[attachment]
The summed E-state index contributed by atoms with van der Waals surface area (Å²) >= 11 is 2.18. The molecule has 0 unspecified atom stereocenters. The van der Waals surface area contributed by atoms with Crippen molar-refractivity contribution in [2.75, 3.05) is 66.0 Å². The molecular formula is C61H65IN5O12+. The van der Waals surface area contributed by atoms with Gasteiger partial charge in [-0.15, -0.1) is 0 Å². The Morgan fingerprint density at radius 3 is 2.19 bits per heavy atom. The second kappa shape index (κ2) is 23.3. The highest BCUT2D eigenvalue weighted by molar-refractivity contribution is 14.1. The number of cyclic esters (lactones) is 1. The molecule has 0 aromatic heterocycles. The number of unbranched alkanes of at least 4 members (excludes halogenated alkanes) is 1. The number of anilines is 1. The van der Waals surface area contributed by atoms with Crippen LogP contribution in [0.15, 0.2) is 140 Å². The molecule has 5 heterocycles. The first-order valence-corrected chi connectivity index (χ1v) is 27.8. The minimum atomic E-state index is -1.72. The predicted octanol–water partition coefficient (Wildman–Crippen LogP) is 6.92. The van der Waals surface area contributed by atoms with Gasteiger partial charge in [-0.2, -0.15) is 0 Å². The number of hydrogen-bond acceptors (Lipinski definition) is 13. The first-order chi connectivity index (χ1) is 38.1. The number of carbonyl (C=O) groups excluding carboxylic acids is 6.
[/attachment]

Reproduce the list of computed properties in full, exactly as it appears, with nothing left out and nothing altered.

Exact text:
The summed E-state index contributed by atoms with van der Waals surface area (Å²) >= 11 is 2.18. The molecule has 0 unspecified atom stereocenters. The van der Waals surface area contributed by atoms with Crippen molar-refractivity contribution in [2.75, 3.05) is 66.0 Å². The molecular formula is C61H65IN5O12+. The van der Waals surface area contributed by atoms with Gasteiger partial charge in [-0.15, -0.1) is 0 Å². The Morgan fingerprint density at radius 3 is 2.19 bits per heavy atom. The second kappa shape index (κ2) is 23.3. The highest BCUT2D eigenvalue weighted by molar-refractivity contribution is 14.1. The number of cyclic esters (lactones) is 1. The molecule has 0 aromatic heterocycles. The number of unbranched alkanes of at least 4 members (excludes halogenated alkanes) is 1. The number of anilines is 1. The van der Waals surface area contributed by atoms with Crippen LogP contribution in [0.15, 0.2) is 140 Å². The molecule has 5 heterocycles. The first-order valence-corrected chi connectivity index (χ1v) is 27.8. The minimum atomic E-state index is -1.72. The predicted octanol–water partition coefficient (Wildman–Crippen LogP) is 6.92. The van der Waals surface area contributed by atoms with Gasteiger partial charge in [-0.2, -0.15) is 0 Å². The number of hydrogen-bond acceptors (Lipinski definition) is 13. The first-order chi connectivity index (χ1) is 38.1. The number of carbonyl (C=O) groups excluding carboxylic acids is 6.